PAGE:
I recently had my first Rapid Fire article published in Military Officer magazine. Interviewing veteran/actor JR Martinez who currently stars on daytime's All My Children, I was humbled by his story. At just 300 words or less, however, Rapid Fire pieces are quite short ... so I thought I would post my full submission before it was edited. (My editor did a great job, but I think more of JR's story needs to be heard as his ability to overcome is an inspiration.)

Here is a link to the printed piece.

And here is the original; I hope you like it:

Daytime television’s All My Children has been historically committed to social issues. It’s therefore not surprising that in an effort to raise awareness among audience members, they brought a wounded warrior character – specifically one who fought in the ongoing struggles in Iraq – to the show’s canvas. “We wanted to inspire by integrating the story of an actual veteran, someone who brought an element of reality to the story we were telling,” says Executive Producer Julie Hanan Carruthers.

The show issued a nationwide casting call citing the need to bring validity to the performance and partnering with organizations for technical accuracy. Over 600 applicants were narrowed to a handful who camera-tested. Twenty-six year old retired US Army Corporal J.R. Martinez eventually landed the role.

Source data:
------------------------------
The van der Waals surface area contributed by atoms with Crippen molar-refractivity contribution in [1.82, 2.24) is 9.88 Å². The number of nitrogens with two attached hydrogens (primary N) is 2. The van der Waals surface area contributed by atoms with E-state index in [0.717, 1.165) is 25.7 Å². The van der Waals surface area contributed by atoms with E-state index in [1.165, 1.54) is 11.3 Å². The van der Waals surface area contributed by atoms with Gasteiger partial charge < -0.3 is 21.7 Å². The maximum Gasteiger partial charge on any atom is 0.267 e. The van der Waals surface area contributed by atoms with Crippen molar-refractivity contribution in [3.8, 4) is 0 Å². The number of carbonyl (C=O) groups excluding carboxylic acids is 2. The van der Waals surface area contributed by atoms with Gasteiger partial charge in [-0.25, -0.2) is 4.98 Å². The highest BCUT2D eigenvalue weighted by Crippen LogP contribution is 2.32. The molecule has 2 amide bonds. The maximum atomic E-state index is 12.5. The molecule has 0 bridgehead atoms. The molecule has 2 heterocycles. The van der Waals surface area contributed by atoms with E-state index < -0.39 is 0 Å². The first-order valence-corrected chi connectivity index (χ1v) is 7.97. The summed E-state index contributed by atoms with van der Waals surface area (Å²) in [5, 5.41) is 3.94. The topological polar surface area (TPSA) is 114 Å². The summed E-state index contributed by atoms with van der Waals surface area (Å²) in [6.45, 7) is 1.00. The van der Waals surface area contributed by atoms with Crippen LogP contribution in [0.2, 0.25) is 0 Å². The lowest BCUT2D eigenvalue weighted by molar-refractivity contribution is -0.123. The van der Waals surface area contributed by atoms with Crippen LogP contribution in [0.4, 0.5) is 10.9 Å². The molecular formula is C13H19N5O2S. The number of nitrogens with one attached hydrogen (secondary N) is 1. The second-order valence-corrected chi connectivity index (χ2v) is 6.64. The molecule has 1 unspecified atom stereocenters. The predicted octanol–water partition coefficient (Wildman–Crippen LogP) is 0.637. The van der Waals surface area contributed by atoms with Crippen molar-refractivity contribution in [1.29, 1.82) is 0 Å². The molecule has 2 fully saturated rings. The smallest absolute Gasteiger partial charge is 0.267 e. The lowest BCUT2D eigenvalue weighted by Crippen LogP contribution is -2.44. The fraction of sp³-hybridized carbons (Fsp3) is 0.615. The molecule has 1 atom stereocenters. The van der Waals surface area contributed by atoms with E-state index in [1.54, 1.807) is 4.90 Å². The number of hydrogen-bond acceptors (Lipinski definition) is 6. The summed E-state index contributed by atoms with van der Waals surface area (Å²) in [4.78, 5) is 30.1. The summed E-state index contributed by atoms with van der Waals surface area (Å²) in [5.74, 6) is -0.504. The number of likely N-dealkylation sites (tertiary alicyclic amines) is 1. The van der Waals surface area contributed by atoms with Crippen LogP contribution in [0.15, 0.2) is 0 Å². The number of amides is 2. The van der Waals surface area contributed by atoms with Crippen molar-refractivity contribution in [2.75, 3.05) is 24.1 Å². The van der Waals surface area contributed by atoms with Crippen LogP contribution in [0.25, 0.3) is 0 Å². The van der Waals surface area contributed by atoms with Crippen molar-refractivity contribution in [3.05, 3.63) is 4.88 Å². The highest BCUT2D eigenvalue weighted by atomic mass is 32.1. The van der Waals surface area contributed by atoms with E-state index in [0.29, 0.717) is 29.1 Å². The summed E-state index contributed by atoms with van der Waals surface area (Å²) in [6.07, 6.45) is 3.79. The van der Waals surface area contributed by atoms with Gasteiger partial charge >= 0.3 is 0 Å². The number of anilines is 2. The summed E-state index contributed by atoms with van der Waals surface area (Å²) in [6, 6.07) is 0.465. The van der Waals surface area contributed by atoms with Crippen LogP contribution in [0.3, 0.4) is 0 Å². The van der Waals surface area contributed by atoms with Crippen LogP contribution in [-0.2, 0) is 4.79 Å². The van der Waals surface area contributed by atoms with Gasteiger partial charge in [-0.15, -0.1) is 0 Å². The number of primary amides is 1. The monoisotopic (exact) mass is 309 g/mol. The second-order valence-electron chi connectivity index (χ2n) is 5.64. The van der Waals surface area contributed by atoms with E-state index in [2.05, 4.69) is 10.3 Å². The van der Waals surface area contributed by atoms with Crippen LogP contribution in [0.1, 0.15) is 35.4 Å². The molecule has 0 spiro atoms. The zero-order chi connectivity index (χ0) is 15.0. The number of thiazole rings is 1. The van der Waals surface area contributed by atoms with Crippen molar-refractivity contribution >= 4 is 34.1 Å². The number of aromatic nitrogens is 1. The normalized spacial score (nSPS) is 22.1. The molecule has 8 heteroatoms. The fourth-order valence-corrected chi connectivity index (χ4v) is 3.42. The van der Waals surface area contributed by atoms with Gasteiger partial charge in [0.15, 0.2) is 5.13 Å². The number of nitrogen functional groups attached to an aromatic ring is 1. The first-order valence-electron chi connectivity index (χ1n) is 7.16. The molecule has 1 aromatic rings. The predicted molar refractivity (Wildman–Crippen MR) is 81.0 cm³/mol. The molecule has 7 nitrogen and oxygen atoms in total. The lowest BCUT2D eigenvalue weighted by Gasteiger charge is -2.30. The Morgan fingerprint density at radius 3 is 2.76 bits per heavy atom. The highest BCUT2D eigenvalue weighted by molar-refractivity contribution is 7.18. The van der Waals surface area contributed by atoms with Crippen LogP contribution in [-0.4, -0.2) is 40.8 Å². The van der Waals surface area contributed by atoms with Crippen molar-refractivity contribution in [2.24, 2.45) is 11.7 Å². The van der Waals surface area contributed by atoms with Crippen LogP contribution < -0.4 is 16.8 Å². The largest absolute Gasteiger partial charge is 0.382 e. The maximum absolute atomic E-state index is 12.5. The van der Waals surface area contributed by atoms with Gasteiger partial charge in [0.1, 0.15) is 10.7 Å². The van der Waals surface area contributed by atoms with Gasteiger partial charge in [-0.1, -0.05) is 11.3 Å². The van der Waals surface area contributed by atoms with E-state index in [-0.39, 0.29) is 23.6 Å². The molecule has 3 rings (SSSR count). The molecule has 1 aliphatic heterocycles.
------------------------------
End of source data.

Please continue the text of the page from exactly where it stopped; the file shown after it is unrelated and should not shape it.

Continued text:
Cast as Brot Monroe, a soldier whose extensive injuries prompt him to let everyone believe he perished in combat, Martinez was initially offered a 13-week cycle. AMC never anticipated he would earn a pre-Emmy nomination for his portrayal and the character would be moving into his third year on the show.

What makes this tale unique is that Martinez brings so much of his own story to the set each day. Enlisting after 9-11, he was less than one month into his service and on a last minute course change escorting a convoy through the desert when the Humvee he was driving hit a landmine – and he was trapped inside. “I remember laughing at something my Sergeant said, and turning away just as it happened. The landmine was under my front left tire, so it literally exploded right under my feet,” says Martinez. With severe burns on more than forty percent of his body, he spent thirty-four months in the hospital and has undergone thirty-three surgeries to date including skin grafts and cosmetic reconstruction. Eventually transferred to Brooke Army Medical Center in San Antonio, Martinez says, “That’s where the real war began.”

“He brings so much of his experiences, and the things that made him turn the corner – and we were able to tap into that when he allowed himself to show that emotion on camera,” says Carruthers. “It’s been very powerful.”

The road back was not an easy one, but Martinez began using his account to help others through education and motivational speaking. “It’s important for us all to be a voice. I want to help people; it’s what drives me,” he says. Troops are receptive to his message – thanking him for telling ‘their’ story. Martinez credits his mother with making him realize that the world would ultimately embrace him for who he was rather than what he looked like. Still happy in daytime, today Martinez continues making personal appearances and is writing a book chronicling his journey.

Watch for Martinez to continue with All My Children through their final air date in September 2011.
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